New stormwa­ter in­fra­struc­ture levy up for ap­proval


A new tax meant to pay for main­te­nance of the city’s stormwa­ter in­fra­struc­ture is ex­pected for the first time in 2018 and coun­cil will vote a fi­nal time on Tues­day to al­low that tax.

It’s been in the works for awhile: coun­cil first ap­proved the plan in Fe­bru­ary.

In the eight months since, city staff has been work­ing out the de­tails of the new fee that will show up on tax bills in 2018.

The charge will be cal­cu­lated in­di­vid­u­ally for each prop­erty of the city, de­pend­ing on the amount of runoff area (ie: pave­ment) on the prop­erty.

The city’s 2018 draft bud­get doc­u­ment says the owner of an av­er­age house as­sessed at $243,800 will likely pay a stormwa­ter fee of $14 next year (on a to­tal tax bill of $3,939).

Mean­while the fee is in­cluded in the 2.85 per cent in­crease in prop­erty taxes in the draft bud­get doc­u­ments – it’s not be­ing charged in ad­di­tion to that.

In 2018, the stormwa­ter fee is ex­pected to col­lect $620,000 for the city.

The money is ex­pected to help pay for the main­te­nance of the city’s 31 stormwa­ter re­ten­tion ponds, many of which are in ur­gent need of at­ten­tion.

City staff told coun­cil last year that the prov­ince in­spected one pond in 2015 and found it in dire con­di­tion.

Also on coun­cil’s agenda Tues­day:

Tran­sit deal:

Coun­cil will vote a fi­nal time Tues­day on a set­tle­ment be­tween the city and its 107 tran­sit work­ers.

The deal, which gives tran­sit work­ers mod­est pay in­creases and en­hance­ments to their ben­e­fits, would hold for six years.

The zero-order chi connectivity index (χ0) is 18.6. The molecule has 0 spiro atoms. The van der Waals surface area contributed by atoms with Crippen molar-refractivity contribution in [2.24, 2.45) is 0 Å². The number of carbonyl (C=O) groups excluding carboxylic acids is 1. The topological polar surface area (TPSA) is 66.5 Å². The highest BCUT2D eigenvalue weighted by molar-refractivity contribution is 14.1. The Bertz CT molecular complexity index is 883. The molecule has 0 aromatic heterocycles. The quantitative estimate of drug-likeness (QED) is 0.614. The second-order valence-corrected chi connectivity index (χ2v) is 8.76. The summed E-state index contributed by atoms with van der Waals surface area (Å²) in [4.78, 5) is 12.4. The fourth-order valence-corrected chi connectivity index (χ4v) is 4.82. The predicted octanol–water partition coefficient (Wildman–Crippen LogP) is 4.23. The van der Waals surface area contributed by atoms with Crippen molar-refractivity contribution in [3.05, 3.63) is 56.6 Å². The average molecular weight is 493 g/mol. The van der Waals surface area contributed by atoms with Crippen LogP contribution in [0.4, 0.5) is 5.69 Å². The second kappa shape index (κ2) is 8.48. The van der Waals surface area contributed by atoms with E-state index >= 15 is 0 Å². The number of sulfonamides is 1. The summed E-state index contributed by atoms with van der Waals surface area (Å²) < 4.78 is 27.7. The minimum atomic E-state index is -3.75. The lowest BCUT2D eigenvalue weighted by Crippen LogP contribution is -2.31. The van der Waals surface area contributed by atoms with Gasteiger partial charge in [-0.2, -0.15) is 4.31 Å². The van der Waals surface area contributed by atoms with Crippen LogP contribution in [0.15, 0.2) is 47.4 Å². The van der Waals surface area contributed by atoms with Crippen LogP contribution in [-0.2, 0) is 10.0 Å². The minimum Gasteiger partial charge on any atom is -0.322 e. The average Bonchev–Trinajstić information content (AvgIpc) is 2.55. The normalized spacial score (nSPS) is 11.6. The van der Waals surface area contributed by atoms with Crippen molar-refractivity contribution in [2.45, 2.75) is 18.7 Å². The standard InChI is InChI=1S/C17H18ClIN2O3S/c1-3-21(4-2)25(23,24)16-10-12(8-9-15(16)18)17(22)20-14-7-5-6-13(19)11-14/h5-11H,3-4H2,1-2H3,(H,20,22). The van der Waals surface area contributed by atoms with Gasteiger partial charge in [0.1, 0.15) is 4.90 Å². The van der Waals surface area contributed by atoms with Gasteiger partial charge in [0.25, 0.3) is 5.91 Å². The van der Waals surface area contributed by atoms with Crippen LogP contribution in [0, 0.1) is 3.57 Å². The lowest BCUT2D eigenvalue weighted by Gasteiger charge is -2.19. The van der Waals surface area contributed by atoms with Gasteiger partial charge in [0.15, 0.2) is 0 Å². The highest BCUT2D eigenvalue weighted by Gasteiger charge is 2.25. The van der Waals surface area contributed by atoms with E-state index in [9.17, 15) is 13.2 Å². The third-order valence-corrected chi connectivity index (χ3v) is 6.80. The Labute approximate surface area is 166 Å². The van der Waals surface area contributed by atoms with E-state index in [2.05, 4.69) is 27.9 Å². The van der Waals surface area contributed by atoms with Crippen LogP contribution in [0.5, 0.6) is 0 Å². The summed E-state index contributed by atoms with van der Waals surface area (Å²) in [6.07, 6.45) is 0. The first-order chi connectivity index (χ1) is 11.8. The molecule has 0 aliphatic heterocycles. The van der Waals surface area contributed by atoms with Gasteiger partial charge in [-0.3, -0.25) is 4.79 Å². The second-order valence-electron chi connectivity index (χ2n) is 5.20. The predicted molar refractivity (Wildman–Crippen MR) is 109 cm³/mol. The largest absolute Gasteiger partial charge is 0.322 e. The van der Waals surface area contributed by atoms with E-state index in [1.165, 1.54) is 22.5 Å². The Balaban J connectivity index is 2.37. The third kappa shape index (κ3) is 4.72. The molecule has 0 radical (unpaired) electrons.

The Amal­ga­mated Tran­sit Union Lo­cal 1320 voted 80.7 per cent in favour of the set­tle­ment and coun­cil­lors gave it pre­lim­i­nary ap­proval last week.

Trent Re­search and In­no­va­tion Park:

Coun­cil will vote a fi­nal time Tues­day to ap­prove $48,660 more for a con­sul­tant to do additional work on the planned new Trent Re­search and In­no­va­tion Park.

Toronto-based Brook McIl­roy Inc. would then re­ceive $440,411 (up from $391,751).

It’s all be­cause a wet­land lo­cated be­tween the site of the re­search park and the de­vel­oped East Bank of the Oton­abee River was re­ex­am­ined lately, at the re­quest of Oton­abee Re­gion Con­ser­va­tion Au­thor­ity.

The wet­land is now pre­sumed to be provin­cially sig­nif­i­cant – mean­ing that a new road lay­out and more open space will be re­quired, in the plan.

Last week, Coun. Dan McWil­liams was un­happy that the city seems to be of­ten adding money to con­tracts, mid-stream: “Is no­body able to stick to their guns, here?” he asked.

Curb­side pickup for kitchen or­gan­ics:

Coun­cil is ex­pected to vote a fi­nal time on a plan to start a curb­side pickup pro­gram for kitchen or­gan­ics.

The project got pre­lim­i­nary ap­proval, last week. The pro­gram would be un­der­taken in part­ner­ship with Tri­land Ex­ca­va­tion and Haul­ing on Keened Rd.; they would process both kitchen or­gan­ics and leaf and yard waste.

The project could be el­i­gi­ble to re­ceive 50 per cent of the $9 mil­lion start-up cost from the prov­ince, which is hand­ing out grants for en­vi­ron­men­tal pro­grams funded by its cap-and­trade pro­gram.

The Ex­am­iner’s web­site of­fers livestream­ing, blog­ging and tweets from the meet­ing Tues­day.

The meet­ing is on Tues­day this week, due to the Mon­day clo­sure of City Hall for Re­mem­brance Day. It all be­gins at 6:30 p.m.


Drain Brothers con­tin­ues work along Pioneer Rd. east of Nas­sau Mills Rd. on Fri­day to pro­vide ser­vic­ing for the planned new Trent Re­search and In­no­va­tion Park next to Trent Univer­sity.

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